Meanwhile, over a period of one year, Sarah had three audiological assessments conducted by a world-renowned medical center. All assessments were inconclusive and incomplete. Sarah's frustration in trying to communicate with others was evident. She would throw "fits," cry, and lash out at people. Everyone who tried to communicate or work with Sarah was frustrated. Sarah's parents encouraged Sarah to "show" them what she wanted. This was working, to a degree, but Sarah's family needed answers. The owner of Sarah's speech therapy practice encouraged Sarah's parents to seek yet another audiological exam at Children's Hospital in Lexington. By now, Sarah had just turned 4 years old.

I think you can guess where this story is heading. On the first visit to Children's Hospital, Sarah was diagnosed with bilateral sensorineural moderate to severe hearing loss. Given her diagnosis and the severity of her hearing loss her two speech therapists as well as her parents were shocked given the "advancement" of her speech. Although people could not comprehend Sarah's connected speech 80% to 90% of the time, she had enough speech that did not support that level of hearing loss. As Sarah had passed her newborn hearing screening, her parents, and the medical professionals, needed even more answers.

Sarah was now under the care of Children's Hospital Deaf and Hard of Hearing department located in Waltham. Children's Hospital "fast tracked" Sarah through multiple levels of medical care given her late diagnosis. The first step was to obtain hearing aids for Sarah. Many factors contribute to why people have hearing loss but the hearing loss technology available today helps people lead a productive and quality life.

Let's fast forward to Sarah's diagnosis of Enlarged Vestibular Aqueduct Syndrome (EVA). A devastating (for at least her parents), life-long unstable condition that's inoperable. This condition causes coordination problems, any bumps to the head could cause additional hearing loss and could progress to profound deafness, Ah, ha — "bumps to the head" — that was the key. Remember? Sarah was falling and bumping her head all the time.

Her parents were told Sarah should never participate in any contact sports for the rest of her life. This includes games such as kick ball in gym class, playing basketball at recess, climbing rock walls, avoiding monkey bars in the playground, etc. Anyone have bubble wrap for a very active 4-year old who absolutely loved to do all those things and more? After seeking consultation with Sarah's new Ear, Nose and Throat (ENT) specialist, Sarah's parents decided to take one day at a time and evaluate each situation as it presented itself. Sarah and her sister Ashley are learning sign language through a DVD program with support from their mother who had learned sign-language years ago (who is also trying to teach Sarah's father) all in preparation for the future. However, if Sarah were to go deaf, she would be eligible for a Cochlear Implant.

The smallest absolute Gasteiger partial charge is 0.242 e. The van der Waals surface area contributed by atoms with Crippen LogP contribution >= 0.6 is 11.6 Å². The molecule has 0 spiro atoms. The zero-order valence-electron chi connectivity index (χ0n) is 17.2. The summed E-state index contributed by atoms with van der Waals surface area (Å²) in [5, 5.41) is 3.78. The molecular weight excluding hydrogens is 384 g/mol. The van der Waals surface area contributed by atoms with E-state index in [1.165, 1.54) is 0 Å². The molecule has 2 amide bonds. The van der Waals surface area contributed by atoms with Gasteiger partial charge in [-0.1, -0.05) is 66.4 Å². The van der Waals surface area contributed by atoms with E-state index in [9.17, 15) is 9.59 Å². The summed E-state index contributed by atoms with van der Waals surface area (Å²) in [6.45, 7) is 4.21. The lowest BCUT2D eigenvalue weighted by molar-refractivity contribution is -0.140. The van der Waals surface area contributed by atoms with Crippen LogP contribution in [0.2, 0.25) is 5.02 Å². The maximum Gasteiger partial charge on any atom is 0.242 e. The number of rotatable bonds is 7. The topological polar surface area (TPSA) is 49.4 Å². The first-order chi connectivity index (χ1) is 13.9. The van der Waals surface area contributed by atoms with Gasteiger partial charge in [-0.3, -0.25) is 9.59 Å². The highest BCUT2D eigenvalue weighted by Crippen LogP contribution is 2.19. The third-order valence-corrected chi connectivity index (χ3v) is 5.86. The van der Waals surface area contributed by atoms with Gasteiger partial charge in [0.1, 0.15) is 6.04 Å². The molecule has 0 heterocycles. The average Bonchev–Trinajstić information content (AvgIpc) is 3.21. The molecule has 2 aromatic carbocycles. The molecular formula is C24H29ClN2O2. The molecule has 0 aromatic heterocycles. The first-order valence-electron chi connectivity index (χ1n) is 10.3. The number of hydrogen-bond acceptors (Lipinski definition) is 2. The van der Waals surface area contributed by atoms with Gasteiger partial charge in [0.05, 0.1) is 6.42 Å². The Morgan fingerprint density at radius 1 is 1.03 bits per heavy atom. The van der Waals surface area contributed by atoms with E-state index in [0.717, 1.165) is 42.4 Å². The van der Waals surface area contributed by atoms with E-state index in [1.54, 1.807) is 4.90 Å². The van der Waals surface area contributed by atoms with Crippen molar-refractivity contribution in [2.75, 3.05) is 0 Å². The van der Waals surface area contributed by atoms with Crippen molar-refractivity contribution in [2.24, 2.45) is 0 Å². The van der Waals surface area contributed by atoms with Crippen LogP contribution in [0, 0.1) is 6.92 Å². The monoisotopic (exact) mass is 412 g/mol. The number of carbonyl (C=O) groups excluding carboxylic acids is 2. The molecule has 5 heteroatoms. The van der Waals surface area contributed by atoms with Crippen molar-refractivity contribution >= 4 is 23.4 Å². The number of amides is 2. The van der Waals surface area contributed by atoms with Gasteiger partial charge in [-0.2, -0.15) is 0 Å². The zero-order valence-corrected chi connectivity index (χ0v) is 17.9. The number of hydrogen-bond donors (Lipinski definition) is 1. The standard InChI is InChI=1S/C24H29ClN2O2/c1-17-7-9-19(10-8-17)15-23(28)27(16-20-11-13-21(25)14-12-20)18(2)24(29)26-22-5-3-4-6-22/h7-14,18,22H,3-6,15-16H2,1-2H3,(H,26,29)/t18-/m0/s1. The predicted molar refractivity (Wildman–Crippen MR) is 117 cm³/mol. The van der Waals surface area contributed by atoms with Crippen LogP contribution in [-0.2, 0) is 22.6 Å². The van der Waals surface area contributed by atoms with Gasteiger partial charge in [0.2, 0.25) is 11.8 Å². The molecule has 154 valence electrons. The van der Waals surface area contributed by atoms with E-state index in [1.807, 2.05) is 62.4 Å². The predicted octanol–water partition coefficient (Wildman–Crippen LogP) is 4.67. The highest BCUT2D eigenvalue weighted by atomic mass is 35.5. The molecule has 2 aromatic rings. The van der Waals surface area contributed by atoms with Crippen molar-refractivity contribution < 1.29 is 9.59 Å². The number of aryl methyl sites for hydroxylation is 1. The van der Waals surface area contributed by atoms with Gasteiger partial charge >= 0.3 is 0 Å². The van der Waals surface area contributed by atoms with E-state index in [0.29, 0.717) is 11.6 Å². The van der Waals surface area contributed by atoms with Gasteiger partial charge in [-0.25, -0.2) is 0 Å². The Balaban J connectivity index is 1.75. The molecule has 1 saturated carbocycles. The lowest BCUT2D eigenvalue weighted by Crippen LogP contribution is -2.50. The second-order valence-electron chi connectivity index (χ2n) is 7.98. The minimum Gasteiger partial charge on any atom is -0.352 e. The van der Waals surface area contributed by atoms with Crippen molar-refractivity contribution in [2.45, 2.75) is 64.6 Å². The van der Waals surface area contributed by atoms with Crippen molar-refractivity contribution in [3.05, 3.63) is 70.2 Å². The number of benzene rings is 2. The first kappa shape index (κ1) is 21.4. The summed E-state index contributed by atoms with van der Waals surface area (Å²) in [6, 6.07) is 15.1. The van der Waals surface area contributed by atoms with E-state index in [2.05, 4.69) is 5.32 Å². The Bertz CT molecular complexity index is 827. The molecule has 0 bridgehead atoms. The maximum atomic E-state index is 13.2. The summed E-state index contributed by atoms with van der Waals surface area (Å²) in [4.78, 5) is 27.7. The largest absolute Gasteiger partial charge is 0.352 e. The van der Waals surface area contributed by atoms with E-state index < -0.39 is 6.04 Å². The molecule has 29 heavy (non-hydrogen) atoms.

I am pleased to report that Sarah, my daughter, is doing great! She loves wearing her hearing aids, which she's had for six months, and doesn't like to be without them, even for a couple of minutes. With her hearing aids and continued speech therapy she is progressing and is a pure joy to listen to. As a matter-of-fact, we can't keep her quiet and she continues to hear new sounds for the first time! Her frustrations have significantly decreased and her behavior has significantly improved. She has a great sense of humor and has a never ending smile that will brighten your day. She has many hurdles ahead of her but with the support of family, friends, her audiologists, and Children's Hospital the hope is that she will progress nicely in the years to come.

If you, or someone you love, is having trouble hearing, please seek the guidance of an audiologist or other medical professional. Your ears depend on it!! An actor once said:

"You should HEAR what you're missing."

Little Moments

By Courtney Aseltine

Connor

One of the questions I’m most commonly asked about Connor’s hearing loss is this: “How did you know? He’s so little.” And it’s an understandable question. Obviously a newborn baby can’t tell you that something’s wrong, and even if he could, he doesn’t know what the world is “supposed” to sound like. How could he tell you something isn’t right? When people ask me this question I always give praise to the newborn hearing screen. Just 25 years ago less than 3% of newborns were screened before leaving the hospital, as opposed to the nearly 98% screened today.